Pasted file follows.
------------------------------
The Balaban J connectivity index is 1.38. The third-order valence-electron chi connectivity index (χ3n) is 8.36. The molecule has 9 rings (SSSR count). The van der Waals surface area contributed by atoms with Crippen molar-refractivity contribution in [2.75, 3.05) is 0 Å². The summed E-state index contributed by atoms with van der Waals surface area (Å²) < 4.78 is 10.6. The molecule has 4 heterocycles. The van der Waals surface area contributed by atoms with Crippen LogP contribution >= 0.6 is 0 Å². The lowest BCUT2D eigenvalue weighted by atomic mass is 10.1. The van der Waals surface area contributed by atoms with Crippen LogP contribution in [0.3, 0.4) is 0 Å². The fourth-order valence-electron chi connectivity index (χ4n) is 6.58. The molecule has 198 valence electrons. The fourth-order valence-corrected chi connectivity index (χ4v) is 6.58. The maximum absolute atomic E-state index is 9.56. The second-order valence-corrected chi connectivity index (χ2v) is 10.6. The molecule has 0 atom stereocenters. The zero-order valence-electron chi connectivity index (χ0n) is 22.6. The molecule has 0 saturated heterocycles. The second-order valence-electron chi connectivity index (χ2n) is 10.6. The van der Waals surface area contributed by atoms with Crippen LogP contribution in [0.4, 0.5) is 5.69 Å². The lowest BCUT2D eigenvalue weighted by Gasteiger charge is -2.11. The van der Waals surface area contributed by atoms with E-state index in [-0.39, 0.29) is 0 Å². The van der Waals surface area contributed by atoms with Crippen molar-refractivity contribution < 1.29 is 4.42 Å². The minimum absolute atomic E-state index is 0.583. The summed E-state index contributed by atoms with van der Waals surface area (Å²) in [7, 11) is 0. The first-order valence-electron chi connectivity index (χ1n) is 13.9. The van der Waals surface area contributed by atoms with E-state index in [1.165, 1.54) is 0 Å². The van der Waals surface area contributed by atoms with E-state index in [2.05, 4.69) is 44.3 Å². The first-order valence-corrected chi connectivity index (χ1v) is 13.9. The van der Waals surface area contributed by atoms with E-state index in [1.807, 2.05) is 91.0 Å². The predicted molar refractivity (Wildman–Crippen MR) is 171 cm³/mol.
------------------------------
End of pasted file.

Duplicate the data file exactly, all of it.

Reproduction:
The Balaban J connectivity index is 1.38. The third-order valence-electron chi connectivity index (χ3n) is 8.36. The molecule has 9 rings (SSSR count). The van der Waals surface area contributed by atoms with Crippen molar-refractivity contribution in [2.75, 3.05) is 0 Å². The summed E-state index contributed by atoms with van der Waals surface area (Å²) < 4.78 is 10.6. The molecule has 4 heterocycles. The van der Waals surface area contributed by atoms with Crippen LogP contribution >= 0.6 is 0 Å². The lowest BCUT2D eigenvalue weighted by atomic mass is 10.1. The van der Waals surface area contributed by atoms with Crippen LogP contribution in [0.3, 0.4) is 0 Å². The fourth-order valence-electron chi connectivity index (χ4n) is 6.58. The molecule has 198 valence electrons. The fourth-order valence-corrected chi connectivity index (χ4v) is 6.58. The maximum absolute atomic E-state index is 9.56. The second-order valence-corrected chi connectivity index (χ2v) is 10.6. The molecule has 0 atom stereocenters. The zero-order valence-electron chi connectivity index (χ0n) is 22.6. The molecule has 0 saturated heterocycles. The second-order valence-electron chi connectivity index (χ2n) is 10.6. The van der Waals surface area contributed by atoms with Crippen LogP contribution in [0.4, 0.5) is 5.69 Å². The lowest BCUT2D eigenvalue weighted by Gasteiger charge is -2.11. The van der Waals surface area contributed by atoms with E-state index in [-0.39, 0.29) is 0 Å². The van der Waals surface area contributed by atoms with Crippen molar-refractivity contribution < 1.29 is 4.42 Å². The minimum absolute atomic E-state index is 0.583. The summed E-state index contributed by atoms with van der Waals surface area (Å²) in [7, 11) is 0. The first-order valence-electron chi connectivity index (χ1n) is 13.9. The van der Waals surface area contributed by atoms with E-state index in [1.165, 1.54) is 0 Å². The van der Waals surface area contributed by atoms with E-state index in [2.05, 4.69) is 44.3 Å². The first-order valence-corrected chi connectivity index (χ1v) is 13.9. The van der Waals surface area contributed by atoms with E-state index in [1.807, 2.05) is 91.0 Å². The predicted molar refractivity (Wildman–Crippen MR) is 171 cm³/mol.